OT Spare Tire in a Spray Can Any Good?

Discussion in 'General Motoring' started by Al Smith, Jan 29, 2004.

  1. Al Smith

    Al Smith Guest

    It was 7 lousy degrees out this morning. My beloved
    98 Civic HX is sitting in the barn waiting for the salt
    to wash away. Meanwhile, I am driving a 90 Dodge
    Omni with 178k on it. The Omni is my sacrificial anode.

    Anyway, one of the tires has a slow leak. I have to pump
    it up every morning. Every year I had put grease
    on the lugs otherwise the nuts rust on solid. I didn't grease
    it this year. Did I mention that it's cold?

    Is there a spray can fix that would get me about 3 months use?
    Al Smith, Jan 29, 2004

  2. The answer is "maybe" I've kept one of those things in the trunk for
    years; used them three times. Actually sealed the leak twice.

    DON'T use it on a tire you care about, it makes an awful mess inside
    that you'll have to clean up - in my case, it threw the balance of the
    tire off as well.

    Sadly, they work best if it's warm. Take seriously the recommendation
    to drive the car a good while immediately after use.

    if it were me, and I had other transportation, I take the wheel off and
    take it to a service station to be reseated. TELL them it's because of
    a slow leak.
    Scott Schuckert, Jan 29, 2004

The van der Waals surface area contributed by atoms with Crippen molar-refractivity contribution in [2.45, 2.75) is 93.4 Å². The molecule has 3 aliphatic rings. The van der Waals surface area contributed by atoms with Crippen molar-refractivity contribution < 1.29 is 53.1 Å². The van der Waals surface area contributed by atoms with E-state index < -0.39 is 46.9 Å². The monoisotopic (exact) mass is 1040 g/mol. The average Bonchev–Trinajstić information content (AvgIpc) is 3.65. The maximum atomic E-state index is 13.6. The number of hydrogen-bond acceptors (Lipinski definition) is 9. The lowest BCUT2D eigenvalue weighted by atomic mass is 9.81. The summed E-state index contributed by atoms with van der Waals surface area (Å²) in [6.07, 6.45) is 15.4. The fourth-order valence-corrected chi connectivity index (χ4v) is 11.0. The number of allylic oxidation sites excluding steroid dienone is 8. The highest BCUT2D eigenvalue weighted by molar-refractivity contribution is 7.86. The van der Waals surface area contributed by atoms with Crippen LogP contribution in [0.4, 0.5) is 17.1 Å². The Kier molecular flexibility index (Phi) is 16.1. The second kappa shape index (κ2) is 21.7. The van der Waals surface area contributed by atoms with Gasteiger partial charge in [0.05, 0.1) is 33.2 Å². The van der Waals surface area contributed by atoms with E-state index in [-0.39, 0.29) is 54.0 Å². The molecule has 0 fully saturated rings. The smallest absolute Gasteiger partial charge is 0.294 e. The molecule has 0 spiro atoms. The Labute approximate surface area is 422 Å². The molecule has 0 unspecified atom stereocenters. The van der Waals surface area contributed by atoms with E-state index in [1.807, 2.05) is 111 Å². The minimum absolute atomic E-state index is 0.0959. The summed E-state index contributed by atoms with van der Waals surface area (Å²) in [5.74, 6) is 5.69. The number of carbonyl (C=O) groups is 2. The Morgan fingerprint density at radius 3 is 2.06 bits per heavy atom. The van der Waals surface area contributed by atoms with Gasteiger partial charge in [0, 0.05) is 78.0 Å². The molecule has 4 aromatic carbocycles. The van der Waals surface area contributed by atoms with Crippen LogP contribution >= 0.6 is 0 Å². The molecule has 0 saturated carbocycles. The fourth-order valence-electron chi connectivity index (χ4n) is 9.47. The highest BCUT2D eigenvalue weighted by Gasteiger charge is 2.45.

3. Al Smith

    jim Guest

    for what i would pay for a spray can of stuff you can just drive it to a
    tire place and get the flat fixed for the $6-$7 they would charge you
    for either the flat or the spray can.....
    jim, Jan 29, 2004
  4. Al Smith

    N.E.Ohio Bob Guest

    Friggin Firestone store charged me $25.00 last year to patch one of
    their tires that had a finnish nail dead center in the tread area. I
    thought it should be more like seven or eight bucks. bob
    N.E.Ohio Bob, Jan 29, 2004
  5. Al Smith

    Al Smith Guest

    Taking it somewhere I have considered,
    but as a last option because it could do
    more harm than good.

    A number of years ago
    I sheared off one of the studs
    trying to get the nut loose. That is
    when I started greasing the lugs
    every year. This thing is not made
    of quality material and for the last
    8 years the only time it has been
    driven is when there is salt on the road.

    I tried one of those spray things a long
    time ago. Apparently I didn't drive it long
    enough because the tire was good
    only for a circus car. I think if I try it again,
    I am only going to use a tiny portion of
    the can. I'm hoping there is something
    better today. It seems to me that if we
    can figure out a way to send a U. S.
    Senator to the moon,
    we ought to be able to figure out how to
    seal a leak in a tire.
    Al Smith, Jan 29, 2004
  6. Al Smith

    Al Smith Guest

    That's another reason I am hesitating. I got same "deal" last
    time. There is a local (North Central Ohio) joint that charges about
    $8, but they were telling stories about some new tires I wanted
    a couple of years ago.